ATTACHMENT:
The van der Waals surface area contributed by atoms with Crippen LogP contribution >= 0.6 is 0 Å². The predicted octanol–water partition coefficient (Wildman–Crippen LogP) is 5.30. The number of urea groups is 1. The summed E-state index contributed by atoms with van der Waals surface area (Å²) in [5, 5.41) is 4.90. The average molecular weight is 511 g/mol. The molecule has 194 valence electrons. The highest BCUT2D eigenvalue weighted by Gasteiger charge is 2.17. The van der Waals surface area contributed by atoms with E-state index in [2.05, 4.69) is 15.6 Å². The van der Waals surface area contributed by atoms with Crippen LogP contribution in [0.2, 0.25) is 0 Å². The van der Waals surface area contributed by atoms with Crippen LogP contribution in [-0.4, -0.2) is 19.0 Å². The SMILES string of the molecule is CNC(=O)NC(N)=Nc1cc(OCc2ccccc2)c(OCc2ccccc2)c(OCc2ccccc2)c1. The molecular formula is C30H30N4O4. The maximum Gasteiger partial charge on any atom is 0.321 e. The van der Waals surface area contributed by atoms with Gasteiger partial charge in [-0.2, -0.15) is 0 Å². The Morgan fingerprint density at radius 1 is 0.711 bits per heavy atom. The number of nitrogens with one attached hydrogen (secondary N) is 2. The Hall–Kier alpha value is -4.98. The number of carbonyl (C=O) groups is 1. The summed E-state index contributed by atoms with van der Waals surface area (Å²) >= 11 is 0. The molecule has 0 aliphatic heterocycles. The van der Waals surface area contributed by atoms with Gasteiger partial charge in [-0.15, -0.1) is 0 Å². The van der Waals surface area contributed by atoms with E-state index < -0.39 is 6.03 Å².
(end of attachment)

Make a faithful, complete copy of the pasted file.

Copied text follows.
The van der Waals surface area contributed by atoms with Crippen LogP contribution >= 0.6 is 0 Å². The predicted octanol–water partition coefficient (Wildman–Crippen LogP) is 5.30. The number of urea groups is 1. The summed E-state index contributed by atoms with van der Waals surface area (Å²) in [5, 5.41) is 4.90. The average molecular weight is 511 g/mol. The molecule has 194 valence electrons. The highest BCUT2D eigenvalue weighted by Gasteiger charge is 2.17. The van der Waals surface area contributed by atoms with E-state index in [2.05, 4.69) is 15.6 Å². The van der Waals surface area contributed by atoms with Crippen LogP contribution in [0.2, 0.25) is 0 Å². The van der Waals surface area contributed by atoms with Crippen LogP contribution in [-0.4, -0.2) is 19.0 Å². The SMILES string of the molecule is CNC(=O)NC(N)=Nc1cc(OCc2ccccc2)c(OCc2ccccc2)c(OCc2ccccc2)c1. The molecular formula is C30H30N4O4. The maximum Gasteiger partial charge on any atom is 0.321 e. The van der Waals surface area contributed by atoms with Gasteiger partial charge in [-0.2, -0.15) is 0 Å². The Morgan fingerprint density at radius 1 is 0.711 bits per heavy atom. The number of nitrogens with one attached hydrogen (secondary N) is 2. The Hall–Kier alpha value is -4.98. The number of carbonyl (C=O) groups is 1. The summed E-state index contributed by atoms with van der Waals surface area (Å²) >= 11 is 0. The molecule has 0 aliphatic heterocycles. The van der Waals surface area contributed by atoms with Gasteiger partial charge in [-0.15, -0.1) is 0 Å². The van der Waals surface area contributed by atoms with E-state index < -0.39 is 6.03 Å².